Pearls of Wisdom: Rufus Hall

By Becky Paskin

- Last updated on GMT

Rufus Hall, chief executive of Orchid Group
Rufus Hall, chief executive of Orchid Group
The chief executive of Orchid Group, the biggest start-up the pub industry has seen, saw his company fall into and subsequently emerge from administration to become the largest food-led pub operator in the R200 list

The chief executive of Orchid Group, the biggest start-up the pub industry has seen, saw his company fall into administration just two years after inception. After restructuring its finances, the group bought the 43-strong Premium Pubs and Bars estate in 2009, bringing its estate up to 290 food-led pubs, making it the largest food-led pub operator in the R200 list.

I’m quite a humble person.​ I think what makes me successful is the people in the business, I think they make me look good to be honest. Orchid from day one has been built quite clearly around people. That’s the bit that I enjoy, and I think that’s the bit that makes the difference at Orchid.

There isn’t a manual for chief executives that buy 291 pubs in one go​, which says - on day one do this, on day two do that. When we bought all those ex-Spirit pubs with private equitty firm GI Partners, I managed to assemble a board very quickly, and we had weekly pacing meetings where we basically brain dumped all the things we had to do. It was sheer hard work and planning, and sleeping with a pad beside our beds.

Something intrinsic to the British pub is that they all have very rich histories​, sometimes going back centuries, they have very different communities that they serve. We genuinely believe that the British pub represents part of our historic tapestry and we should build on that history and individuality.

We believe that British people like carvery​ – it is quintessential British food. We did a lot of research and felt that the carvery was a British staple that really needed re-inventing.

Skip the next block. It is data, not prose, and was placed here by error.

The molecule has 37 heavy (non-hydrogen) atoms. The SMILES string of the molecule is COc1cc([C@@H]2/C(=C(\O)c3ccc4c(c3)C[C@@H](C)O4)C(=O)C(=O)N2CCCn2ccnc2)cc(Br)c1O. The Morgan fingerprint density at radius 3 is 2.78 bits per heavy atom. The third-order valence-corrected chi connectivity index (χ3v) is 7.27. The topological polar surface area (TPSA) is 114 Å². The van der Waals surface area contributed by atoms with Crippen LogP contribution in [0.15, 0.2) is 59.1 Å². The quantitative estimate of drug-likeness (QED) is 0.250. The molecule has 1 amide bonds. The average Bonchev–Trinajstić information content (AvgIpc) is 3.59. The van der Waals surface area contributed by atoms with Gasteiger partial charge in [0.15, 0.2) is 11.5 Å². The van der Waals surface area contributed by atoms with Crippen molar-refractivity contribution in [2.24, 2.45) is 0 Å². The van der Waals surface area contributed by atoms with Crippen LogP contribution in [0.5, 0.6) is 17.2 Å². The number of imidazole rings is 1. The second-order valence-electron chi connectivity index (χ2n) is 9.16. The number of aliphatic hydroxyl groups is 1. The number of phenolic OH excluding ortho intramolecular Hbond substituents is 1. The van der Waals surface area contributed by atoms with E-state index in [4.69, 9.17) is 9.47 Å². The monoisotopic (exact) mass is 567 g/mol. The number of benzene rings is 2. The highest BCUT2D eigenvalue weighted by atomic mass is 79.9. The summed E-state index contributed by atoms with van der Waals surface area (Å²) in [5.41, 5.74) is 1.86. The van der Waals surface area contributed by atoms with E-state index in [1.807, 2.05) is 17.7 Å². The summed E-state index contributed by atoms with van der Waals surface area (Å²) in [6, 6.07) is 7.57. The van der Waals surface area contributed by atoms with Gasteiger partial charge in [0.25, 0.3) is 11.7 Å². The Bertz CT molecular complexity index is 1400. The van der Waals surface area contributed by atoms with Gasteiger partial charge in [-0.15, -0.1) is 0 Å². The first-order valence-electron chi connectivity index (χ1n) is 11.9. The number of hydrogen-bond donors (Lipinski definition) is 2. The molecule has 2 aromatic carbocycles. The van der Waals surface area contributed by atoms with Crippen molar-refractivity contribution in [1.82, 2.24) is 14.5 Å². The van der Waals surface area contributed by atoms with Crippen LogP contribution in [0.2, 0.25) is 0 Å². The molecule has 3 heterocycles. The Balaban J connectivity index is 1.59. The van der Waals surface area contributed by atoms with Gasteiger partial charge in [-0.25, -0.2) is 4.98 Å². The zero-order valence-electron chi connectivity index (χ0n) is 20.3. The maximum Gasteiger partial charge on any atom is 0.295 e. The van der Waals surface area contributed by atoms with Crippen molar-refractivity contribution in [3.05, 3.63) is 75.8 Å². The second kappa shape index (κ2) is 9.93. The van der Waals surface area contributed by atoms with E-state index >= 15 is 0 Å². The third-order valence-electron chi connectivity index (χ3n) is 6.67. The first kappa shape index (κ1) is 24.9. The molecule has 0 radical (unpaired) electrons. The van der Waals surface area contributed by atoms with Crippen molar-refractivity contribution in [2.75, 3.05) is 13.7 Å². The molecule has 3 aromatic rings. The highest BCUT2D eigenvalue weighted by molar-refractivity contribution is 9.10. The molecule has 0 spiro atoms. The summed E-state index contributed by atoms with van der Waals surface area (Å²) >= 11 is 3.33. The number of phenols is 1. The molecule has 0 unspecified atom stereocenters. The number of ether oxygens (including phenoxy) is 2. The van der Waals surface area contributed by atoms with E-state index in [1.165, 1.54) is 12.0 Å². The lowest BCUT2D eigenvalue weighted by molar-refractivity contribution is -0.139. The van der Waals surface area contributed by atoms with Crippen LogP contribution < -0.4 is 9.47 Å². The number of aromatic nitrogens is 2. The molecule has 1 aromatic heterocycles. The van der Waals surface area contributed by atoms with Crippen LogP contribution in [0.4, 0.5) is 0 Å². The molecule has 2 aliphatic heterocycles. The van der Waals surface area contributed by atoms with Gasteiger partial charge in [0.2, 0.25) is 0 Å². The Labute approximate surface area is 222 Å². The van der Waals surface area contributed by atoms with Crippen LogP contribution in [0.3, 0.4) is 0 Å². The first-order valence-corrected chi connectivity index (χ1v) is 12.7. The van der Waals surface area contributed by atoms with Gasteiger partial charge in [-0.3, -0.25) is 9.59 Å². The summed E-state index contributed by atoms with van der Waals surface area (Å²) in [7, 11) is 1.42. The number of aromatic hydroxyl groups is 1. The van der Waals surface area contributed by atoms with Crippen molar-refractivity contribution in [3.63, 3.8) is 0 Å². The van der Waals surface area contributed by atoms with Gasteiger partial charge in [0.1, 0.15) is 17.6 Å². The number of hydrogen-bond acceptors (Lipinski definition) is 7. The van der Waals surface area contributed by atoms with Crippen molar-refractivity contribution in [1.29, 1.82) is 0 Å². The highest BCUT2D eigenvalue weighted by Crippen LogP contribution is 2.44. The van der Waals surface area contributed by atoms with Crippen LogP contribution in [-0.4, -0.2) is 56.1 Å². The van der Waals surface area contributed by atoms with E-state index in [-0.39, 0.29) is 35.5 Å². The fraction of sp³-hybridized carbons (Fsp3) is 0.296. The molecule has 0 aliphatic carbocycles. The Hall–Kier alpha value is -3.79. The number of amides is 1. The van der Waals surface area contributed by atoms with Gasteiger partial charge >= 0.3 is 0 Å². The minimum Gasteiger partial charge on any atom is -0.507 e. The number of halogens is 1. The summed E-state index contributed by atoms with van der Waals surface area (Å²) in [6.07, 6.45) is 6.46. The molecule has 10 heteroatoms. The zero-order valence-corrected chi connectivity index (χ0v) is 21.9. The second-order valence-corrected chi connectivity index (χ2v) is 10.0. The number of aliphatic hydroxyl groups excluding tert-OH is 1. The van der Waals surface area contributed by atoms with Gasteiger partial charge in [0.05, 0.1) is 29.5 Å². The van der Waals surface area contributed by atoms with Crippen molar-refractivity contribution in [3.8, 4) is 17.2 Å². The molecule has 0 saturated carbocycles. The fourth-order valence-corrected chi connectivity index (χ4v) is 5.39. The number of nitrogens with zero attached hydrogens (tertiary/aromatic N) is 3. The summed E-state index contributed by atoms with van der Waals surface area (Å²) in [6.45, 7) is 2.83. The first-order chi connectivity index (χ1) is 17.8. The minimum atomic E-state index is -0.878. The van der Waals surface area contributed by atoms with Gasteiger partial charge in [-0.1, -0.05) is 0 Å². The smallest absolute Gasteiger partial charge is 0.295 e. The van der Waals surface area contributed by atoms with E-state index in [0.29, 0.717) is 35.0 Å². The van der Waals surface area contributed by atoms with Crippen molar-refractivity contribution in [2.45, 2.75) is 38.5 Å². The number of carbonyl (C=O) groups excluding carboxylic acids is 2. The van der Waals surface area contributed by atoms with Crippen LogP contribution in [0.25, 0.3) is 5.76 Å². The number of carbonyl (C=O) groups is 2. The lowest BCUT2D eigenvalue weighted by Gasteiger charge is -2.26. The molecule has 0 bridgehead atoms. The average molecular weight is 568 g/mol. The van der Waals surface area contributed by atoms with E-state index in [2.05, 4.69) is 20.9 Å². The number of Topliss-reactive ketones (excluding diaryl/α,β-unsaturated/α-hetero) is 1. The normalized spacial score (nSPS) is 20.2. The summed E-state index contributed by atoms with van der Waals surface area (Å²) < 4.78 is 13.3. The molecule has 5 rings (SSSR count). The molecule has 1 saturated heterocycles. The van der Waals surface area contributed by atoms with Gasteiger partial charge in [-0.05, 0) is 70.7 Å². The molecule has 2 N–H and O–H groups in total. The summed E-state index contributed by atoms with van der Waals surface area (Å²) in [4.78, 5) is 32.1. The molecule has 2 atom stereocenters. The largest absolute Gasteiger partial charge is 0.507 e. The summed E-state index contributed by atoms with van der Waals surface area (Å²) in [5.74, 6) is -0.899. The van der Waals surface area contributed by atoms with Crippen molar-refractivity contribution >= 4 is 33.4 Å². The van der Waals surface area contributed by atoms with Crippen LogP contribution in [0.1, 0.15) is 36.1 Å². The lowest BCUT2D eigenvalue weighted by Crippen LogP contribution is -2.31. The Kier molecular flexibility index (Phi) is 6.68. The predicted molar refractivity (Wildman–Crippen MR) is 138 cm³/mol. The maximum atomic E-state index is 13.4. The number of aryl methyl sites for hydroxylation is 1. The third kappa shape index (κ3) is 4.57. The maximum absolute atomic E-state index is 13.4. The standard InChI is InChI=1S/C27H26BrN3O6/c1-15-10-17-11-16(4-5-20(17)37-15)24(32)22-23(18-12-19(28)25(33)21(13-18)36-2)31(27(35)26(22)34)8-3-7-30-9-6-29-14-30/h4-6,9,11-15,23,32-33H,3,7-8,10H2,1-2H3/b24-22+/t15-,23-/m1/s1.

The restaurant and pub boundary is merging a little​. Forty-five per cent of our turnover is food and there is some research around that says 60 per cent of people would rather eat in a pub because of the informality.

We’ve learned a lot from Piccolino’s, Wagamamas and Carluccio’s​, who do fast, casual food. We really admire the way they do that. Another reason I like those three is because in recession, like us they’ve stuck to their guns and not panicked into discounting.

There’s a number of restaurant business​ that have arguably spoilt their core business by discounting. If you drop price too much, something has to give, and what tends to give is quality.

Walt Disney had a saying when he set up Disney Land​: “Quality will out”. meaning quality will out last everything. And what we’ve done is not compromise the quality of the ingredients of our food or compromised service.

If there was one key to our success in recession it would be looking after our people​. We actually increased our training budget and paid bonuses in 2009. We were the first pub company to be listed in the Sunday Times best big companies to work for. To do that in recession, in the hospitality business, was pretty special. That was the proudest moment of my career – it’s direct feedback from your employees.

As a business, if you don’t change you stand still​. One thing we’ve always said at Orchid is that we’ll react to trends, be entrepreneurial and try things. And not be scared to fail.

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